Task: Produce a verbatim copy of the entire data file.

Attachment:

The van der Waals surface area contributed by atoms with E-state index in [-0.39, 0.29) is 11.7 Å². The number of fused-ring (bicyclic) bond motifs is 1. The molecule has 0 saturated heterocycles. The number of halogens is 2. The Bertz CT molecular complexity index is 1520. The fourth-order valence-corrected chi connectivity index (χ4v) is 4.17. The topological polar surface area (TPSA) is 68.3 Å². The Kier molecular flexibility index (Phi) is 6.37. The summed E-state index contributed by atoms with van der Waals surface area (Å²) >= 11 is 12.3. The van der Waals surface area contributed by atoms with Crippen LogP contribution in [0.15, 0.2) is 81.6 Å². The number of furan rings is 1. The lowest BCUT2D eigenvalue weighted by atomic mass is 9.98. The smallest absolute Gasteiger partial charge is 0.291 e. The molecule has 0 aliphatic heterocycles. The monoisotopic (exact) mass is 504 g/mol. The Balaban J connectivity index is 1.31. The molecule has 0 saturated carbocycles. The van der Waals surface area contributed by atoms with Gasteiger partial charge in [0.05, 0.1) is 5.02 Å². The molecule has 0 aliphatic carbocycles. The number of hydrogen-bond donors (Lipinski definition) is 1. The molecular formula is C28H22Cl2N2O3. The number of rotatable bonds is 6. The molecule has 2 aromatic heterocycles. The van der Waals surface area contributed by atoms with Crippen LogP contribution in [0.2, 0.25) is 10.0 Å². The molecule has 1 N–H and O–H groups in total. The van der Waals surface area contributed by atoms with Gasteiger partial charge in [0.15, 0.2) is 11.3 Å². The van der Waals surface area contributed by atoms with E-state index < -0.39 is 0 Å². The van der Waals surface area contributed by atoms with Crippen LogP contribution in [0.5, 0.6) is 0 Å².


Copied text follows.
The van der Waals surface area contributed by atoms with E-state index in [-0.39, 0.29) is 11.7 Å². The number of fused-ring (bicyclic) bond motifs is 1. The molecule has 0 saturated heterocycles. The number of halogens is 2. The Bertz CT molecular complexity index is 1520. The fourth-order valence-corrected chi connectivity index (χ4v) is 4.17. The topological polar surface area (TPSA) is 68.3 Å². The Kier molecular flexibility index (Phi) is 6.37. The summed E-state index contributed by atoms with van der Waals surface area (Å²) >= 11 is 12.3. The van der Waals surface area contributed by atoms with Crippen LogP contribution in [0.15, 0.2) is 81.6 Å². The number of furan rings is 1. The lowest BCUT2D eigenvalue weighted by atomic mass is 9.98. The smallest absolute Gasteiger partial charge is 0.291 e. The molecule has 0 aliphatic heterocycles. The monoisotopic (exact) mass is 504 g/mol. The Balaban J connectivity index is 1.31. The molecule has 0 saturated carbocycles. The van der Waals surface area contributed by atoms with Gasteiger partial charge in [0.05, 0.1) is 5.02 Å². The molecule has 0 aliphatic carbocycles. The number of hydrogen-bond donors (Lipinski definition) is 1. The molecular formula is C28H22Cl2N2O3. The number of rotatable bonds is 6. The molecule has 2 aromatic heterocycles. The van der Waals surface area contributed by atoms with Crippen LogP contribution in [0.2, 0.25) is 10.0 Å². The molecule has 1 N–H and O–H groups in total. The van der Waals surface area contributed by atoms with Gasteiger partial charge in [0.15, 0.2) is 11.3 Å². The van der Waals surface area contributed by atoms with E-state index < -0.39 is 0 Å². The van der Waals surface area contributed by atoms with Crippen LogP contribution in [0.5, 0.6) is 0 Å².